Do you remember when I posted about the coolest gift for a priest ever? HERE There is a carpenter who makes portable altars of wood, rather like a suitcase, with wings that fold out, and an embedded altar stone.
After I received the first beautiful altar, which a priest friend immediately wanted to borrow, I offered some suggestions for improvements. The carpenter took them to heart!
Another priest friend recently obtained his own, upgraded, portable altar. He brought it over and I shot some photos.
In its case.
This one is considerably lighter than the one I have. Different wood, I believe, and construction have taken quite a few pounds off.
The altar, closed up.
One of the improvements I recommended were slots to place altar cards. He added them!
This version of the altar has a storage compartment under the element that holds the altar stone.
On the altar stone you can see a certificate of its provenance, that it was duly consecrated. I checked out the sepulcher for relics.
This version utilizes supports for the “wings” that fold out. Mine uses the drawers that pull out from the sides. Mine doesn’t have the central compartment.
The carpenter’s wife makes altar cloths to fit the altar! That’s really helpful. My altar didn’t come with cloths.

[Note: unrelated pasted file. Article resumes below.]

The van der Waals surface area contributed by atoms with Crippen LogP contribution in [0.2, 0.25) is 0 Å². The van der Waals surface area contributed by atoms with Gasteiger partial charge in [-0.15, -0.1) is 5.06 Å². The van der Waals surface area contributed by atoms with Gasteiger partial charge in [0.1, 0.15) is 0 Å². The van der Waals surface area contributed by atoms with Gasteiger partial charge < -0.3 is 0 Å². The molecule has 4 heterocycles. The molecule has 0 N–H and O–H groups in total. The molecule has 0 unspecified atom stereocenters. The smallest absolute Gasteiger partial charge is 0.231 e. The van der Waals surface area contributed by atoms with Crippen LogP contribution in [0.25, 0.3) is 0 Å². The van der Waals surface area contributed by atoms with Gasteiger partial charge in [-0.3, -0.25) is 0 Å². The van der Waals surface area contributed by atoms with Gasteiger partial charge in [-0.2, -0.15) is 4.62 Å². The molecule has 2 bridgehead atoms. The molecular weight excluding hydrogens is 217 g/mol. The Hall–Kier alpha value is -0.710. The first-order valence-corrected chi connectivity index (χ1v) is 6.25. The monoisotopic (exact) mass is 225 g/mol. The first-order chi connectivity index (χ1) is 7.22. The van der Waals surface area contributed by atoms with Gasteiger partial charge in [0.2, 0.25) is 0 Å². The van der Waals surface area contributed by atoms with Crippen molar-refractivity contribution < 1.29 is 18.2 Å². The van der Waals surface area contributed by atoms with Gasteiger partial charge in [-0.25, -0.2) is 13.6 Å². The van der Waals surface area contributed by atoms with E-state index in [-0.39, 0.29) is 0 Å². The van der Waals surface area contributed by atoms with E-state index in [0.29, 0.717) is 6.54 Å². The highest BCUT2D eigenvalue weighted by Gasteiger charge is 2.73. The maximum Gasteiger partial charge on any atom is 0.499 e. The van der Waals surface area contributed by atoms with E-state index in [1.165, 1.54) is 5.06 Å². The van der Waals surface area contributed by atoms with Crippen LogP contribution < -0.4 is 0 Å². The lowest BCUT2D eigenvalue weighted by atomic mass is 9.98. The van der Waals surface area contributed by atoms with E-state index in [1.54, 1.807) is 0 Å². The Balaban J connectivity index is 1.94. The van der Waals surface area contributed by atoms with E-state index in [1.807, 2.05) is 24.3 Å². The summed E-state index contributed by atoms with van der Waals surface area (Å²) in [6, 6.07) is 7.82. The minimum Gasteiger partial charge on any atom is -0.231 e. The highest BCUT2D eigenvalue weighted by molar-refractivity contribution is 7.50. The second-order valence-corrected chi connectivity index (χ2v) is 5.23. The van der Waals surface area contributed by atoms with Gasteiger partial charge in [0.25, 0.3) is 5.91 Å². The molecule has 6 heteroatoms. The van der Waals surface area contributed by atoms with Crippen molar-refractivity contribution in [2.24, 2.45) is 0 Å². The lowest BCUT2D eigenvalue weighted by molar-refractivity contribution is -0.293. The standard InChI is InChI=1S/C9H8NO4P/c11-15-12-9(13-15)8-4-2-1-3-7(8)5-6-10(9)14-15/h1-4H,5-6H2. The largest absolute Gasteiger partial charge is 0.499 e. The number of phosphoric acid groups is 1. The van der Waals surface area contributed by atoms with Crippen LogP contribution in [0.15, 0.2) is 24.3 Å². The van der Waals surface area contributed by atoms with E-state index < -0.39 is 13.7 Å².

Not only are the cloths fitted, one of them is a cere cloth! This is important with a wooden surface.
The Cross sits atop. However, he added a little tongue/groove – one of the improvements I suggested – so that it will more easily stay in place.
My friend told me that there was a little book stand, too. I didn’t see it.
I would like to swap mine out for this, or at least have some of the upgrades!
This might be the coolest priest gift ever. It might also, in the future, be one of the most useful.
As the persecution of the Catholic Church mounts, it may be that we will lose a lot of our properties. Priests might have to take things on the road.
Also, lay people might want to have one of these stored away. Stock up on altar wine, hosts, candles and squirrel them away with your altar.
Otherwise, leave it set up all the time as a home altar! You could put a shelve over it for statues and hand a fine piece of religious art over it…. even a baldachin, much in the style of some home chapels I saw in palazzi in Rome.